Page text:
China Looks Set to Be the First Major Economy to Recover from the Global Meltdown
Since the first of the year, China's Shanghai SE Composite Index is up by 23.5%, and is up 36% from the early November bottom (see chart above).
Dennis Gartman discussed China's stock market in today's The Gartman Letter, and wrote:
We’ve included a chart of the Shanghai Composite Index, for since the start of this year China’s markets have led the way higher. We are convinced that this trade in China’s favor has only just begun, for China, as we have said many, many times in the course of the past two or three months, is doing more things right and more things “capitalist” than nearly any other country in the world. When it was clear that the economy was softening, and when it was clear that share prices had become too over-sold, the Bank of China moved not only to reduce interest rates, but it moved swiftly and materially to reduce reserve requirements. Other central banks moved at the edges of their money markets to push rates lower; the BOC took a 2x4 and chose to hit the mule in the centre of its forehead to get its undivided attention. That has paid off handsomely. It shall continue to pay off in the weeks and months ahead.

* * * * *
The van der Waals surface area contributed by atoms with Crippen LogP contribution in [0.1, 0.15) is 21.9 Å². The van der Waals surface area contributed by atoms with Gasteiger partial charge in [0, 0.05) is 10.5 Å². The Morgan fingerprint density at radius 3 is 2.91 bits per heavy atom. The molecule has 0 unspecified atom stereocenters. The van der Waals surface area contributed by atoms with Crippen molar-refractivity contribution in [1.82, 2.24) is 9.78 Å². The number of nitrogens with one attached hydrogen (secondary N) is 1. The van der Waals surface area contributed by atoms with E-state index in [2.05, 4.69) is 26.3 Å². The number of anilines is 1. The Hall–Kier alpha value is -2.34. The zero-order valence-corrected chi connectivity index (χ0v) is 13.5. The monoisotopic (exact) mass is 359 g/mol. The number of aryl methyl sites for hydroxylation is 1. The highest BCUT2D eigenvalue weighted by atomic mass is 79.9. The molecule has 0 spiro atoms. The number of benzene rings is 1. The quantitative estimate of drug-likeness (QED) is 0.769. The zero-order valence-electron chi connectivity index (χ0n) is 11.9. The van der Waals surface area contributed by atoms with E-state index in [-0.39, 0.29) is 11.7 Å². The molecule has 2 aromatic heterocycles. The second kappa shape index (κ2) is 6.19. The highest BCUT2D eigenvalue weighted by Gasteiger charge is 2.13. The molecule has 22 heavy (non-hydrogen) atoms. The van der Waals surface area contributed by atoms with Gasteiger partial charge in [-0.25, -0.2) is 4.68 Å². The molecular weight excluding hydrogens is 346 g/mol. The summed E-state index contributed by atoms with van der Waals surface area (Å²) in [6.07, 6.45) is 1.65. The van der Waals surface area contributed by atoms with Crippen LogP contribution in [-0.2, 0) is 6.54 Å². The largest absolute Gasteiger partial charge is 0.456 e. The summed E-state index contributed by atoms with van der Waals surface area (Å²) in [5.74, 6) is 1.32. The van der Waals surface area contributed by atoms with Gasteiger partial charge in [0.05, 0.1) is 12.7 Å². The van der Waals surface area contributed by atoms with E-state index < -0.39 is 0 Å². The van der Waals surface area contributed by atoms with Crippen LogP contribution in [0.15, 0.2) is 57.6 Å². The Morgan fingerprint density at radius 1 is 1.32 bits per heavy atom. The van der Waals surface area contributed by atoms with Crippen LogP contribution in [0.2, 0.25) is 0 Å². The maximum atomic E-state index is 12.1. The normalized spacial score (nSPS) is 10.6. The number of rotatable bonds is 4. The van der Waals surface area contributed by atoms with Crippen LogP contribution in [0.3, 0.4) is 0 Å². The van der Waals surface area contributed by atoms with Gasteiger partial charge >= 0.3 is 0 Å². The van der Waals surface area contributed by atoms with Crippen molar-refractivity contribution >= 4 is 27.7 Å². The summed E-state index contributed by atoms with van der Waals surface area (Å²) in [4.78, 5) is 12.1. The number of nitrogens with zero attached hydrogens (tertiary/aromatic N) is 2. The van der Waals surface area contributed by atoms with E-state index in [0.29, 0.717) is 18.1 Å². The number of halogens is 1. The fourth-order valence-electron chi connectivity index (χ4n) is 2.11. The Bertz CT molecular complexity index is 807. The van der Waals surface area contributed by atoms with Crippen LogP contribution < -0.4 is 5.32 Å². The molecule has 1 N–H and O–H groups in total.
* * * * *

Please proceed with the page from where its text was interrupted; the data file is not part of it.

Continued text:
From Bloomberg: The benchmark Shanghai Composite Index has surged 24% this year, the world’s best performer. The rally in Chinese stocks should improve domestic consumer sentiment and encourage spending on big-ticket items such as cars and stimulate the property market.
More from Bloomberg, "China looks set to be the first major economy to recover from the current global meltdown,” said Lu Ting, an economist with Merrill Lynch & Co. in Hong Kong. “China is the only economy in the world to see significant growth in credit to corporate and household sectors after September 2008, when the financial crisis worsened to a near collapse.”
Some commodity prices signal a tentative recovery may be under way, as Chinese companies rebuild inventories. China’s imported iron ore has climbed 28% to 690 yuan per metric ton since the end of October. Hot-rolled steel has surged 41% from Nov. 13 to 4,027 yuan per metric ton. The Baltic Dry Index, a measure of shipping costs for commodities, has more than doubled since Jan. 28.